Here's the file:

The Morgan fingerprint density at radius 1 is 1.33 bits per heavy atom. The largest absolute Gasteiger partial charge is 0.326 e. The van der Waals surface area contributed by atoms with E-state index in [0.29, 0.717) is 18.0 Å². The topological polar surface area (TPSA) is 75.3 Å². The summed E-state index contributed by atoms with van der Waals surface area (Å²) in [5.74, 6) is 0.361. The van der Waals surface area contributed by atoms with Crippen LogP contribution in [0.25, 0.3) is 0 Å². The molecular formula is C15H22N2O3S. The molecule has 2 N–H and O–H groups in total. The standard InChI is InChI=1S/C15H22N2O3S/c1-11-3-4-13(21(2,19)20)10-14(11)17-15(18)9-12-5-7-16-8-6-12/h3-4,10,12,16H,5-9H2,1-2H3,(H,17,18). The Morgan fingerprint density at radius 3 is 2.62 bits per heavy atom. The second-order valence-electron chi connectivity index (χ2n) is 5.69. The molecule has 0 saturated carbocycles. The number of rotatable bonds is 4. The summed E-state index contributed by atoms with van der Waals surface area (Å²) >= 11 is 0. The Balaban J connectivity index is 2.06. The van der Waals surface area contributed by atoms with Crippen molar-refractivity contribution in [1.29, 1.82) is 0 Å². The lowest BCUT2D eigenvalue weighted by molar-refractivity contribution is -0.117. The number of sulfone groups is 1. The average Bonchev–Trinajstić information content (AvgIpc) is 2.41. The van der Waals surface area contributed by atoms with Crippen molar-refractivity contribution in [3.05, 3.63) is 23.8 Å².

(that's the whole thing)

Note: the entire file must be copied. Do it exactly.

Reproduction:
The Morgan fingerprint density at radius 1 is 1.33 bits per heavy atom. The largest absolute Gasteiger partial charge is 0.326 e. The van der Waals surface area contributed by atoms with E-state index in [0.29, 0.717) is 18.0 Å². The topological polar surface area (TPSA) is 75.3 Å². The summed E-state index contributed by atoms with van der Waals surface area (Å²) in [5.74, 6) is 0.361. The van der Waals surface area contributed by atoms with Crippen LogP contribution in [0.25, 0.3) is 0 Å². The molecular formula is C15H22N2O3S. The molecule has 2 N–H and O–H groups in total. The standard InChI is InChI=1S/C15H22N2O3S/c1-11-3-4-13(21(2,19)20)10-14(11)17-15(18)9-12-5-7-16-8-6-12/h3-4,10,12,16H,5-9H2,1-2H3,(H,17,18). The Morgan fingerprint density at radius 3 is 2.62 bits per heavy atom. The second-order valence-electron chi connectivity index (χ2n) is 5.69. The molecule has 0 saturated carbocycles. The number of rotatable bonds is 4. The summed E-state index contributed by atoms with van der Waals surface area (Å²) >= 11 is 0. The Balaban J connectivity index is 2.06. The van der Waals surface area contributed by atoms with Crippen molar-refractivity contribution in [1.29, 1.82) is 0 Å². The lowest BCUT2D eigenvalue weighted by molar-refractivity contribution is -0.117. The number of sulfone groups is 1. The average Bonchev–Trinajstić information content (AvgIpc) is 2.41. The van der Waals surface area contributed by atoms with Crippen molar-refractivity contribution in [3.05, 3.63) is 23.8 Å².